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Current time:0:00Total duration:9:51

Video transcript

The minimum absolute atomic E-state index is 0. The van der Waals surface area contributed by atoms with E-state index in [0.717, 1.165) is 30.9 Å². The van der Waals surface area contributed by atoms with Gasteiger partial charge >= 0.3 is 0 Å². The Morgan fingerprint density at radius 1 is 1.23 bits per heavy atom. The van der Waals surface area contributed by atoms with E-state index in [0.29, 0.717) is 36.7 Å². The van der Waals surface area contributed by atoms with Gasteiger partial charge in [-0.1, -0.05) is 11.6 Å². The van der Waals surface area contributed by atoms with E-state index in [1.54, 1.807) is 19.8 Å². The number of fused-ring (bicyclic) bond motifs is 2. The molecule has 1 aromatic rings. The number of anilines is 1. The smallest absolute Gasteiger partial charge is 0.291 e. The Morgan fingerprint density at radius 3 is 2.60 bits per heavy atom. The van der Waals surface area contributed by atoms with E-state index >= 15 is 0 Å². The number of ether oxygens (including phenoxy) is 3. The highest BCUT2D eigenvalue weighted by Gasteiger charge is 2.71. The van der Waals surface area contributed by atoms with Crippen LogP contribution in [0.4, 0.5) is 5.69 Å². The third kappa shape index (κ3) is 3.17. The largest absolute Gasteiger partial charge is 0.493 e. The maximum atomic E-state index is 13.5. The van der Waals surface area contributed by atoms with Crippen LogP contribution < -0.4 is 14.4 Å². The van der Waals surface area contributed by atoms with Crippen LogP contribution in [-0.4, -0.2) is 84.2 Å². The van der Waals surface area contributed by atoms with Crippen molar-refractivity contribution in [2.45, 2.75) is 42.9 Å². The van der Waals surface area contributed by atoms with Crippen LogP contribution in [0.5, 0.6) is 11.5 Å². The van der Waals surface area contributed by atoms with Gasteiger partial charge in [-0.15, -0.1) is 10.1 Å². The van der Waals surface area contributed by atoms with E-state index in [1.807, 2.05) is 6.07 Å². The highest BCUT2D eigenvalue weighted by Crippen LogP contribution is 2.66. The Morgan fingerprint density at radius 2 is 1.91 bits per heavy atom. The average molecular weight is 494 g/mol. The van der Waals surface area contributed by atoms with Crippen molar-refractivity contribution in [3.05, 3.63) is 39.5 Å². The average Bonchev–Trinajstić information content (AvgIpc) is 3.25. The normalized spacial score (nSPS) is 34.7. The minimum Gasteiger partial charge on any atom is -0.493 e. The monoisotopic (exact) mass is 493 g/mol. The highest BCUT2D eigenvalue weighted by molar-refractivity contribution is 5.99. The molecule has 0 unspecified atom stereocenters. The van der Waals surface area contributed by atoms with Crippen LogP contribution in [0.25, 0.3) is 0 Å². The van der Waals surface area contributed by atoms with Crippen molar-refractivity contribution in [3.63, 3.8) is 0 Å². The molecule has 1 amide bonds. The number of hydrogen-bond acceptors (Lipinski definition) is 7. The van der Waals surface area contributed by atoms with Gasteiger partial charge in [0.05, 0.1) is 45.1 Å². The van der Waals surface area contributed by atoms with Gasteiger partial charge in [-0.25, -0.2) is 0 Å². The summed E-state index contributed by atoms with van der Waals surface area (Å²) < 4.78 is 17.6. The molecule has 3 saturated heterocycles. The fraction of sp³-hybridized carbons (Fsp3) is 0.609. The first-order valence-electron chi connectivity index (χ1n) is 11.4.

in all of the double integrals we've done so far the boundaries on X&Y were fixed now we'll see what happens when the boundaries on x and y are variable so let's say I have the same surface and I'm just going to I'm not going to draw it the way it looks I'll just kind of draw it figuratively but the problem we're actually going to do is Z and this is the exact same one we've been doing all along but the point of here isn't to show you how to integrate the point of view is to show you how to visualize and think about these problems and frankly in double integral problems the hardest part is figuring out the boundaries once you do that the integration is pretty straightforward it's really not any harder than single variable integration so let's say that's our surface Z is equal to XY squared and let me draw the axes again so that's my x-axis that's my z-axis that's my y-axis x y and z and you saw what this graph look like several videos ago I took out the whole graph ER and we rotated in things I'm not going to draw the graph the way it looks I'm just going to draw it fairly abstractly it's just an abstract surface because the point here is really to figure out the boundaries of integration so before I actually didn't draw the surface I'm going to draw the boundary so every every the first time we did this problem we said okay X goes from 0 to 2 Y goes from 0 to 1 and then we figured out the volume above that bounded domain now let's do something else let's figure out let's say that X goes from 0 to 1 so X goes from 0 to 1 and let's say that the domain the the volume that we want to figure out under the surface it's not from a fixed Y to an upper bound Y although it kind of well I'll show you it's actually a curve so this is this is all on the XY plane everything I'm drawing here and this curve is we could view it two ways we could say Y is a function of X Y is equal to x squared or we could write X is equal to square root of Y we don't have to write plus or minus or anything like that because we're in the first quadrant so this is the area above which we want to figure out the volume let me and doesn't hurt to color it in just so we can really hone in on what we care about so that's the area above which we want to figure out the volume or kind of you could kind of say that's our bounded domain and so X goes from 0 to 1 and then this point is going to be what that's that point is going to be 1 comma 1 right 1 is equal to 1 squared 1 is equal to square root of 1 so this point is y is equal to 1 all right that's y is equal to 1 and then I'm not going to draw this surface exactly I'm just trying to give you a sense of what the volume of the figure we're trying to calculate is so the top of if this is just some arbitrary surface let me do it in a different color so this is the top this is what this line is going vertical in the Z direction all right actually I can draw it like this like it's a curve and then this curve back here is going to be like a wall right that's going to be like a wall and maybe I'll paint this side of the wall just so you can see what it kind of looks like trying my best think you get an idea let me make it a little darker this is actually more of an exercise in art than in then in math in many ways if you get the idea and then the boundary here is like this and this top isn't flat you know it could be a curved surface I do it a little like that but it's a curved surface and we know and the example we're about to do that this surface right here is Z is equal to x squared so we want to figure out the volume under this so how do we do it well let's think about it we could actually use the intuition that I just gave you we're essentially just going to take a DA right which is a little small square down here right and that little area that's the same thing as DX let me use a darker color as the DX times the dy and then we just have to multiply it times f of X Y or which is this for each area and then sum them all up and then we could take a sum in the X direction first or the Y direction first now before doing that just to make sure you that you have the intuition because the boundaries are the hard part let me just draw our XY plane so let me rotate it up like that I'm just going to draw our XY plane because that's what matters because the hard part here is just figuring out our bounds of integration so the curve is just y is equal to x squared so it'll look something like that y is equal to x squared this is the point y is equal to 1 this is y axis this is the x axis this is the point X is equal to 1 X is equal to 1 there you go that's not an X that's a 1 this is the x axis anyway so we want to figure out how do we sum up these d this DX times dy or this da along this domain along this domain so let's draw it let's visually draw it it doesn't hurt to do this when you actually do the problem because this frankly is the hard part a lot of calculus teachers will just have you set up the integral and then say okay well the rest is easy or the rest is calc 1 ok so this area this area here is the same thing as this area here so it's base is DX and its height is dy right and then we're going to and then you can imagine that we're looking at this thing from above so the surface is up here someplace and we're looking straight down on it and so this is just this area right so let's say we wanted to take the integral with respect to X first so we want to sum up we want to sum up the so if we want the volume above this column first of all is this area times DX dy right so let's write the volume above that column it's going to be the value of the function right the height at that point which is XY squared so it's going to be XY squared times DX dy DX dy that this expression gives us the volume above this area or this column right here and let's say we want to sum in the x-direction first so we want to sum that DX some one here some here etc etc right so we're going to sum in the x-direction so my question to you is what is our lower bound of integration what is our lower bound of integration well for any we're kind of holding our Y constant right and so if we go to the left if we go lower and lower X's we kind of bump into the curve here right so the lower bound of integration is actually the curve and what is this curve if we were to write X as a function of Y right this curve is y is equal to x squared or X is equal to the square root of Y so if we're integrating with respect to X for any for a fixed Y right here right where we're integrating in the horizontal direction first our lower bound is X is equal to the square root of Y X is equal to the square root of Y that's interesting I think this is the first time you've probably seen a variable bound and integral but it makes sense because for this row that we're adding up right here the upper bound is easy the upper bound is X is equal to 1 the upper bound is X is equal to 1 but the lower bound is X is equal to the square root of Y right because as you go back like oh I bump into the curve and what's the curve well the curve is X is equal to square root of Y because we don't know which Y we picked fair enough so once we figured out the volume so that'll give us the volume above this rectangle right here and then we want to add up the D wise right and remember there's a whole volume above what I'm drawing right here right I'm just drawing this part in the XY plane all right so now so what we've done just now this expression as it's written night now figures out the volume above that rectangle now if we want to figure out the entire volume of the of the solid we integrate along the y axis or we add up all the D Y's this was a dy right here not a DX my DX is and dy is a similar so now what is the lower bound what is the lower bound on the y-axis if I'm summing up these rectangles well the lower bound is y is equal to zero right so we're going to go from Y is equal to zero to what what is the upper bound to Y is equal to one and there you have it let me rewrite that integral so the double integral is going to be from X is equal to square root of Y to X is equal to 1 X Y squared DX dy and then the Y bounds Y goes from 0 to Y to 1 I've just realized I've run out of time in the next video we'll evaluate this and then we'll do it in the other order see you soon